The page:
I know what you mean.My Father use to say The Clark place,the Gordon place,The Martin place.Most of our land were old small farms.I can still find the old cellar holes.There were one old house still standing when I was growing up,long gone now.These people would come to my grandparents and ask them to buy the land.My Grandfather had a job at the local papermill when other people had no job.My Father can remember one family putting every they owned onto a hay wagon and left the hill.We had a schollhouse and a post office on top of the hill.Long gone now.At one time only one family lived here.Now there are 7 homes.We live at the beginning of a dead end road,so we get all the traffic going up and coming down.That's where a 500 foot driveways comes in handy.
Model 6020-20hp Manual Thomas bandsaw,TC40A 4wd 40 hp New Holland tractor, 450 Norse Winch, Heatmor 400 OWB,YCC 1978-79

Offline Den Socling

  • Senior Member x2
  • *****
  • Posts: 2846
  • Age: 64
  • Location: Jersey Shore, Pennsylvania
  • Gender: Male
  • just wondering
    • PC Specialties
Re: Abandoned Homesteads
« Reply #27 on: May 01, 2006, 09:22:42 pm »
When we were kids, we went by 'Pringles' on the way to town. it had been a brick mansion at one time but was falling down. The fields were covered with saplings and it had a huge, falling down barn. being a dumb kid, I was exploring the barn one day and found a room built from stone. it was under the ramp that lead into the main doors above the animal pens. In it I found this:



Pretty cool. A beer bottle that had a cork stopper. The name was American Brewing and the ABC logo reminds me of Anhauser Busch.

Offline Paschale

  • Senior Member x2
  • *****
  • Posts: 2250
  • Age: 44
  • Location: Grand Rapids, MI
  • Gender: Male
  • Got bit by some snow snakes...
Re: Abandoned Homesteads
« Reply #28 on: May 02, 2006, 08:14:57 am »
Sometimes, I see an abandoned, old house, that seems to still have a little life in it--it hasn't gone so far to be a total goner.  There's been one of those I've watched for several years on my way to work.  A huge, old, beautiful home that I can see from the highway.  One day, last year, I suddenly saw that someone was putting siding up on it, and it now looks like one of the most amazing homes I've ever seen.  Somebody else musta been watchng it for years, and finally took the plunge.  It's nice when they get redeemed like that.  It'll be around for a long time now!   8) 8)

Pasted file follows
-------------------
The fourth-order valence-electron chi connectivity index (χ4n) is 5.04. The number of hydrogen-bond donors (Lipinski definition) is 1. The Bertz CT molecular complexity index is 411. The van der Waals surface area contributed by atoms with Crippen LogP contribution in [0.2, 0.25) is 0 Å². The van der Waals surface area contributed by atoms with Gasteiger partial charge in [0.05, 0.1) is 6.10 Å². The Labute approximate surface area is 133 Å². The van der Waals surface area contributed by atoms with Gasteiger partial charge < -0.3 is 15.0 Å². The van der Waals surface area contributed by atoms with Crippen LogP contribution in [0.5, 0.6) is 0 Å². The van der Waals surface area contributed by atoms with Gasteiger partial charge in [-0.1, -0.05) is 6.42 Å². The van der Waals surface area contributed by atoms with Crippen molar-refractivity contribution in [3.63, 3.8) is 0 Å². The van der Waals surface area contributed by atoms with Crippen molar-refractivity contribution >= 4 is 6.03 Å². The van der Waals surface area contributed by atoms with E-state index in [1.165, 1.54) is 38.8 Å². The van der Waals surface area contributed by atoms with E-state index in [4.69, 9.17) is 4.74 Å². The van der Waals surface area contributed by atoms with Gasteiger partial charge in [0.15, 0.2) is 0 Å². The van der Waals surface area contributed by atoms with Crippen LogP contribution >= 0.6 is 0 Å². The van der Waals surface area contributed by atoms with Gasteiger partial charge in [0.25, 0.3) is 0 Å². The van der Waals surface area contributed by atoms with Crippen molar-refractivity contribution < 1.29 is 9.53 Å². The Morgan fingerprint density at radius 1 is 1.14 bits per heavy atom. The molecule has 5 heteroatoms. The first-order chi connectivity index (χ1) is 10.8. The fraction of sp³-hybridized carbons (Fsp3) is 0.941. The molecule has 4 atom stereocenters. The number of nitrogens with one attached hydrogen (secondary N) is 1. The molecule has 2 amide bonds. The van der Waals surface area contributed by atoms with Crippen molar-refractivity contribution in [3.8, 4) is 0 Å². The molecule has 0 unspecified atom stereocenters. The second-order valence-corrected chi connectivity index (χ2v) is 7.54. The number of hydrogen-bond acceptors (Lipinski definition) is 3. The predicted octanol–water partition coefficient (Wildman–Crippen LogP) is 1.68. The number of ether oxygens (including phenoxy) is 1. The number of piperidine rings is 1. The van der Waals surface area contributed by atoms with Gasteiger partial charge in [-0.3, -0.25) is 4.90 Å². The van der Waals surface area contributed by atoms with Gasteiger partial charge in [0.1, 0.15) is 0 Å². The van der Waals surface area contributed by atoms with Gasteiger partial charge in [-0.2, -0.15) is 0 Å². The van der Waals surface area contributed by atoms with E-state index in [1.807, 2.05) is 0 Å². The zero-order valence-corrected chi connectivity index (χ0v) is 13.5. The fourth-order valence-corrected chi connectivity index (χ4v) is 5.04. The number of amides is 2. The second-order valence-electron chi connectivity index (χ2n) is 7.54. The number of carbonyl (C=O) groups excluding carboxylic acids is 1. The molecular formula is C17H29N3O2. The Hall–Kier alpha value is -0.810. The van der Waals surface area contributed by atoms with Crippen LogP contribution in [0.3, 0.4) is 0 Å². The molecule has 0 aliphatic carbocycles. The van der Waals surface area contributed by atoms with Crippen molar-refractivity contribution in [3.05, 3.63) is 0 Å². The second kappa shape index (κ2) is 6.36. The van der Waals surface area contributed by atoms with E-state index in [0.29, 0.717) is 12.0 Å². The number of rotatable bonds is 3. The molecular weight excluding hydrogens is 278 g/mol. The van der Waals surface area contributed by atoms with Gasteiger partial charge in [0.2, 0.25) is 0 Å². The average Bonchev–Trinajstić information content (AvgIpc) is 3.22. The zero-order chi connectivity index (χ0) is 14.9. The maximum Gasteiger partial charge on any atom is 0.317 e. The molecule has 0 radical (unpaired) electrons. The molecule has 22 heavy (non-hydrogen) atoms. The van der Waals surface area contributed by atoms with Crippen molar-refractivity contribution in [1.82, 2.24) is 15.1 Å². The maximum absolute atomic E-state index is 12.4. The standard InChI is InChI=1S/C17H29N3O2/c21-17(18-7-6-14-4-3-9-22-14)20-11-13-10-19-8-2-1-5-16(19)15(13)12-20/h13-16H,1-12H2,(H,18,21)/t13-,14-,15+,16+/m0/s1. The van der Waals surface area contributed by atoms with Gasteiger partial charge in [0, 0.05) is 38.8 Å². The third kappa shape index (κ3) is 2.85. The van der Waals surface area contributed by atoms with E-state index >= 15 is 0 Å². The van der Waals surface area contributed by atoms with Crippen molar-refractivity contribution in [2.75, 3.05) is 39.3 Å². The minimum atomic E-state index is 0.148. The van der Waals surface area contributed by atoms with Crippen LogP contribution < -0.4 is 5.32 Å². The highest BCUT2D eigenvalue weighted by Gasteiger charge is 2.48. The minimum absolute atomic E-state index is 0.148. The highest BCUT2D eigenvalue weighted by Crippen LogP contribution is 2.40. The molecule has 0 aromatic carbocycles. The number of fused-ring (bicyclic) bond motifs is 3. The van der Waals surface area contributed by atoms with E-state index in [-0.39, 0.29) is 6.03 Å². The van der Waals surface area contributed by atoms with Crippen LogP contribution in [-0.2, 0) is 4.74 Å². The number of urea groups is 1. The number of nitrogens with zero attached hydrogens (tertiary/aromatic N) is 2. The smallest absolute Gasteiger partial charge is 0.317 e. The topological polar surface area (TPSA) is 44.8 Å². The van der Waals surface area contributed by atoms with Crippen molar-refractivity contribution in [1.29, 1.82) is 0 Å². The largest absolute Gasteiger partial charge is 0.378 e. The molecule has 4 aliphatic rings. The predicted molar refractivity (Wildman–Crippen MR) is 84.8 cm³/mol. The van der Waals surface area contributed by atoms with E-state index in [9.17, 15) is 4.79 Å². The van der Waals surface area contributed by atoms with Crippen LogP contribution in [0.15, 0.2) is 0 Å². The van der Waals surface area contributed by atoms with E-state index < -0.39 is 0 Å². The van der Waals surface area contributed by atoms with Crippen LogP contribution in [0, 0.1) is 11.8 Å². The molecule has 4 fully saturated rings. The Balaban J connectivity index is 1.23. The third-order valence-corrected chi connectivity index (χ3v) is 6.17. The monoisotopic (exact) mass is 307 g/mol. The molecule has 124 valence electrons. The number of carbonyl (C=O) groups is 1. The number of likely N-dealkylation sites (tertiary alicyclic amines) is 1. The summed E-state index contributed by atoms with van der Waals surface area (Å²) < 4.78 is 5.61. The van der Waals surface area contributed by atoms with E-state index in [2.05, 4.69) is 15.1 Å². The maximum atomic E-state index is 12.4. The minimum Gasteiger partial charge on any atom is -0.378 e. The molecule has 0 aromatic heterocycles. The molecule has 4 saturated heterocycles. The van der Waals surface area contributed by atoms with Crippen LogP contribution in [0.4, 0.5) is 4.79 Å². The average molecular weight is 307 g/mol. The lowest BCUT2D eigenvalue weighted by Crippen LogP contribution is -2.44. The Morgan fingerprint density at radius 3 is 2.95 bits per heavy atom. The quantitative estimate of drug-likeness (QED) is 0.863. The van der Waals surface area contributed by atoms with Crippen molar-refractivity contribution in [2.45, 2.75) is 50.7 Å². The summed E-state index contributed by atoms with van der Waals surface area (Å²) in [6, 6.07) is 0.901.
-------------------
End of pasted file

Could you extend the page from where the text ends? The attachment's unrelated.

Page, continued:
Y'all can pronounce it "puh-SKOLLY"

Offline crtreedude

  • Senior Member x2
  • *****
  • Posts: 3976
  • Age: 55
  • Location: Costa Rica
  • Gender: Male
  • A proper coffee break...
    • Finca Leola Reforestation
Re: Abandoned Homesteads
« Reply #29 on: May 02, 2006, 09:24:10 am »
We lived for about 8 years in a home that once was the summer home of a mayor of Rochester NY. Very interesting place. Of course, the challenge with a really hold home is it just wants to go back to nature - lots of repairs, all the time, or so it seemed.

One of the really nice things in the house was that the front room had a floor with heating pipes through it. Early morning, with a cup of coffee in the winter was wonderful - you would find a hot spot and just enjoy!

So, how did I end up here anyway?

Offline solodan

  • Senior Member
  • ****
  • Posts: 775
  • Location: sugarpine Ca.
  • Gender: Male
Re: Abandoned Homesteads
« Reply #30 on: May 02, 2006, 11:20:01 am »
Not many abandoned homesteads around here, cause people buy them for a million $ and live in them. There are  some on USFS and BLM land which are historical and some even get restored to appear that they are still falling down. ??? Sometimes You will find parts of old barns and houses in what is now a 50 year old subdivision, but what you find most is old stamp mills and gold mines. You have to be real carefull when digging in these areas now there are lots of old and unstable exlposives.  :o

Offline thurlow

  • Senior Member x2
  • *****
  • Posts: 1070
  • Age: 70
  • Location: Lauderdale County, TN
  • Gender: Male
Re: Abandoned Homesteads
« Reply #31 on: May 02, 2006, 12:32:20 pm »
Interesting thread, especially for those of us with a nostalgic turn-of-mind.  No abandoned homesteads around here, but there were a lot of abandoned houses in the '50s and '60s as farmers left the animal/human labor and turned to mechanical means.  Most of 'em were simple 4-6 room tenant houses built after the War of Northern Agression  :'( and on up thru the '40s.  At one time I counted up the ones my dad and I had torn down; could count at least 23.  All on property that we were renting and which belonged to someone else;  they were (mostly) falling down and the owner(s) wanted them gone.  People who had lived in them were families who worked the land on shares (sharecroppers); a system which was at the same time simpler and more complicated than has been portrayed by the media.  One of the houses predated the war and looked like the typical plantation house.  Owner said tear it down............never understood that; it had been his grandparents home.  Another was also an older/better house.  My wife and I lived in it for 7 years when we were first married; it was of post and beam construction.  All that's left of it is this peg which tied 2 timbers together.  I keep it in my office as a reminder of .........whatever.   
Here's to us and those like us; DanG few of us left!

Offline Den Socling

  • Senior Member x2
  • *****
  • Posts: 2846
  • Age: 64